Roadside bombs, the number one killer of U.S. troops in the Iraq and Afghan wars, is still the biggest challenge facing the military as it ferries thousands of troops and hundreds of thousands of pieces of equipment out of Iraq.
Maj. Gen. Thomas Spoehr, Deputy Commanding General for support in Iraq, says the military is taking every precaution possible on its way out of the country, but these bombs are still a risk.
"We continue to experience attacks primarily from improvised explosive devices on our routes," Spoehr told Pentagon reporters while speaking on a video conference from Baghdad on Thursday. "That trend, while it has gone down, has never gone to zero."
A steady flow of heavily armored truck convoys, 30 to 50 vehicles in length, have already moved a huge amount of equipment out of Iraq.
"We had about 2 million pieces of pieces of property," Spoehr said. "Today we're down to about 600,000 pieces of equipment, about 20,000 pieces of which are vehicles or trailers."
Spoehr also announced that "the vast majority of U.S. troops will be out of Iraq by mid-December," adding that most of the 33,000 troops in Iraq today will leave by air, many of them flying to Kuwait first.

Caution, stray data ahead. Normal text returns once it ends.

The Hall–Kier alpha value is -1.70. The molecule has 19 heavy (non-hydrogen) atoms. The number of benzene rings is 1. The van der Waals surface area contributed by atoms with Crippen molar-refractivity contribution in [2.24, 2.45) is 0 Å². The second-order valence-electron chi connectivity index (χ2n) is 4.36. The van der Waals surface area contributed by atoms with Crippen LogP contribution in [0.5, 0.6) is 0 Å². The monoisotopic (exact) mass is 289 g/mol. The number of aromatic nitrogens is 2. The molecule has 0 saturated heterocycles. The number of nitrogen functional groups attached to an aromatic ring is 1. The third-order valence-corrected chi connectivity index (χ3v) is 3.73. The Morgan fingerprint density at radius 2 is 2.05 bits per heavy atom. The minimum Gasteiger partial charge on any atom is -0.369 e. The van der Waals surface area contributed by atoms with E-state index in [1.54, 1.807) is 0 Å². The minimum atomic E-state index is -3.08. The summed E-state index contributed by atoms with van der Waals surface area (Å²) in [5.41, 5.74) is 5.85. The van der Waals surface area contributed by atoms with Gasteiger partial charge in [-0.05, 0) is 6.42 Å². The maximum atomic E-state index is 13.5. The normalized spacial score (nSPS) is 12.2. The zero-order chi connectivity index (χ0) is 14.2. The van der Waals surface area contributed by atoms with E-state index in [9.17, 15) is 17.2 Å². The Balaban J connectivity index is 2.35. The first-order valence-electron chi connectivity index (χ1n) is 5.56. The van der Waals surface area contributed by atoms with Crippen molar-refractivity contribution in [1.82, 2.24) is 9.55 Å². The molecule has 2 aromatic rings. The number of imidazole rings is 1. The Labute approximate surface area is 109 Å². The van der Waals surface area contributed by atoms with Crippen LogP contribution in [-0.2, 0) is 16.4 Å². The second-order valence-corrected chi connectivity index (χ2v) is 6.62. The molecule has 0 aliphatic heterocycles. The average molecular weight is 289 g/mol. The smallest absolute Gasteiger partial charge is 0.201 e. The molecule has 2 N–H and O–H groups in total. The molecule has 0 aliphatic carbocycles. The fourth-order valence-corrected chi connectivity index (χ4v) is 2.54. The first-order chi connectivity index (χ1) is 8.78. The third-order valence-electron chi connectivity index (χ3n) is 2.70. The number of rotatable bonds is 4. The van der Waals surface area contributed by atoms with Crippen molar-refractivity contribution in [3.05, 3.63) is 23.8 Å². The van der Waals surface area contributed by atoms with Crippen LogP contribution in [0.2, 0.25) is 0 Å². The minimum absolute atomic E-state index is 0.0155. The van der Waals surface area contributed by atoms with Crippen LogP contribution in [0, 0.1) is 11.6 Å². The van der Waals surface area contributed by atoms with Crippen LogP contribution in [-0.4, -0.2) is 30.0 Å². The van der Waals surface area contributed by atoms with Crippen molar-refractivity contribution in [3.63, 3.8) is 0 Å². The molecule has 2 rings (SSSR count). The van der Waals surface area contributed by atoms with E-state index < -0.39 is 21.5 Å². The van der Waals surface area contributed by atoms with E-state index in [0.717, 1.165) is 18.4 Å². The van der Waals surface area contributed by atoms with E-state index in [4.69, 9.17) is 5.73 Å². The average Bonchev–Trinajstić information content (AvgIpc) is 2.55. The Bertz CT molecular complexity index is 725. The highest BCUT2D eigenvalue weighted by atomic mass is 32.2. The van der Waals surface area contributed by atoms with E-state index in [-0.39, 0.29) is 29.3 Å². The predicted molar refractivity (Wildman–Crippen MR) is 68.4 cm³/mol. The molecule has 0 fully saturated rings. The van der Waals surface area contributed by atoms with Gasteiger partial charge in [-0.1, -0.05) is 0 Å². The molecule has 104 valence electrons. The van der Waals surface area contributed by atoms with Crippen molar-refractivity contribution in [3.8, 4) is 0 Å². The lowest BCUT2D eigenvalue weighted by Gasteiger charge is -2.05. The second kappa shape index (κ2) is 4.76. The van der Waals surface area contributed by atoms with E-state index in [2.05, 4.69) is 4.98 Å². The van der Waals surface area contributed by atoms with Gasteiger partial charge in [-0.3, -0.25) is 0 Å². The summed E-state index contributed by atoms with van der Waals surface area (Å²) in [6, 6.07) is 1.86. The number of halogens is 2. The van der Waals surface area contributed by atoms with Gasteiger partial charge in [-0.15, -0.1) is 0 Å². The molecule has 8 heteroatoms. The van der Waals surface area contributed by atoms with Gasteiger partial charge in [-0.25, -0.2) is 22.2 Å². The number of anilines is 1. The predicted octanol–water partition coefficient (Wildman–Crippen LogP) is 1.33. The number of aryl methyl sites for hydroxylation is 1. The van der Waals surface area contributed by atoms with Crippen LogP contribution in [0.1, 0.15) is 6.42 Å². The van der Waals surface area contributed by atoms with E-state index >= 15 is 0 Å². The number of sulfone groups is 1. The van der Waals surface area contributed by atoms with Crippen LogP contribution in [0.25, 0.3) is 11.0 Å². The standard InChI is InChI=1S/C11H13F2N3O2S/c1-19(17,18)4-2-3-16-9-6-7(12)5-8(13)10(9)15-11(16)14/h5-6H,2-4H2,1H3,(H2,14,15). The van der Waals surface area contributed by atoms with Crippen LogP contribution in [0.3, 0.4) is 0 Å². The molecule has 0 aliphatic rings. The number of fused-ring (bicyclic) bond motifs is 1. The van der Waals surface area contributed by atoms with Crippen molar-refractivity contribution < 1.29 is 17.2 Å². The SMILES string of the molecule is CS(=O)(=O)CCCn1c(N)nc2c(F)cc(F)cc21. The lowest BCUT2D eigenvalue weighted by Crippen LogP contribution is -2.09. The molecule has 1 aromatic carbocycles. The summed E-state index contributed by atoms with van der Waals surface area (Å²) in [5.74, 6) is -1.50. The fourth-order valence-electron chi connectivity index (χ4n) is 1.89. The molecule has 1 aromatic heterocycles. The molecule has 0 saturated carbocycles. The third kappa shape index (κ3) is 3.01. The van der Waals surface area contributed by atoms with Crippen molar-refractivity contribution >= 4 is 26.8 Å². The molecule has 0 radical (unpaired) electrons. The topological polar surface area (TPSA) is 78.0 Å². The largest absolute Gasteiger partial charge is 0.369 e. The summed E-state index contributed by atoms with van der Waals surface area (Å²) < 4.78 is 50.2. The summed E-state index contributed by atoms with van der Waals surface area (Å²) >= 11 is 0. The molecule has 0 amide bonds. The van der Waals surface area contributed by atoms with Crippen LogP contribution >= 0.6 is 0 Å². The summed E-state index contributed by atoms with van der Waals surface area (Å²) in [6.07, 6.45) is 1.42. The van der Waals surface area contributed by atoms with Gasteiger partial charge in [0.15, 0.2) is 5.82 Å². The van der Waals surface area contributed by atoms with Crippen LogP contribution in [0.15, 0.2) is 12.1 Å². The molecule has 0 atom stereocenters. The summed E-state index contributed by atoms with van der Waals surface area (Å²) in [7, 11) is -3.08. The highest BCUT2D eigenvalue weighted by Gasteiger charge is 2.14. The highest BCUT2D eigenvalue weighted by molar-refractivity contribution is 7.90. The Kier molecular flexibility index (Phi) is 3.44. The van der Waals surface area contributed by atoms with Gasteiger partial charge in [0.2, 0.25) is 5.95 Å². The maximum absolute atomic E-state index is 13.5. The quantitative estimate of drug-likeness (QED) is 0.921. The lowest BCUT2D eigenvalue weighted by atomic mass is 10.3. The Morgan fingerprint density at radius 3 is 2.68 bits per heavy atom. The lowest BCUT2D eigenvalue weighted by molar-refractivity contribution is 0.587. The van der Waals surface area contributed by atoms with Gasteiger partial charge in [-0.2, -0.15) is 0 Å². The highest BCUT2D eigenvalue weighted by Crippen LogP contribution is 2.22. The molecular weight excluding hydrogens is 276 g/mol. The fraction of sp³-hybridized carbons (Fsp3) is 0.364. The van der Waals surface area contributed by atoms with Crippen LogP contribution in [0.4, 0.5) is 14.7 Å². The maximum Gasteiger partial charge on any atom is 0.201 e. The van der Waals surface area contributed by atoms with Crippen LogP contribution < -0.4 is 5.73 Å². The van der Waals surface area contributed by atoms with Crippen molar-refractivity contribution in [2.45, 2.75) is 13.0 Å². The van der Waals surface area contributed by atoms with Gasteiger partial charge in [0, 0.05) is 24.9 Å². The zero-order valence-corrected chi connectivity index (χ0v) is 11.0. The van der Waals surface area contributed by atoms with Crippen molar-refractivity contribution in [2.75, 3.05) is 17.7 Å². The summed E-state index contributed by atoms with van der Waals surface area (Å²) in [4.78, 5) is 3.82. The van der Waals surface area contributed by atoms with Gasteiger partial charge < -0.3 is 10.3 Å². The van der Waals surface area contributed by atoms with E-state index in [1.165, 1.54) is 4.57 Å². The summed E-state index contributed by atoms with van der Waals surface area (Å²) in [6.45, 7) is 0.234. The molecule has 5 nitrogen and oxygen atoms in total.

There were over 164,000 troops in Iraq at the height of the surge in 2007. They'll all be gone by December 31, 2011 after the Obama administration announced it was unable to reach a security agreement with the Iraqis for 2012.
Spoehr said no one should get the impression this mission is "a rush to the exits."
But either way, Spoehr says, everyone is gone by December 31st.
The last people out will be who Spoehr described as the "underappreciated logisticians," the men and women responsible for counting every last man and taking inventory of every last piece of valuable American property.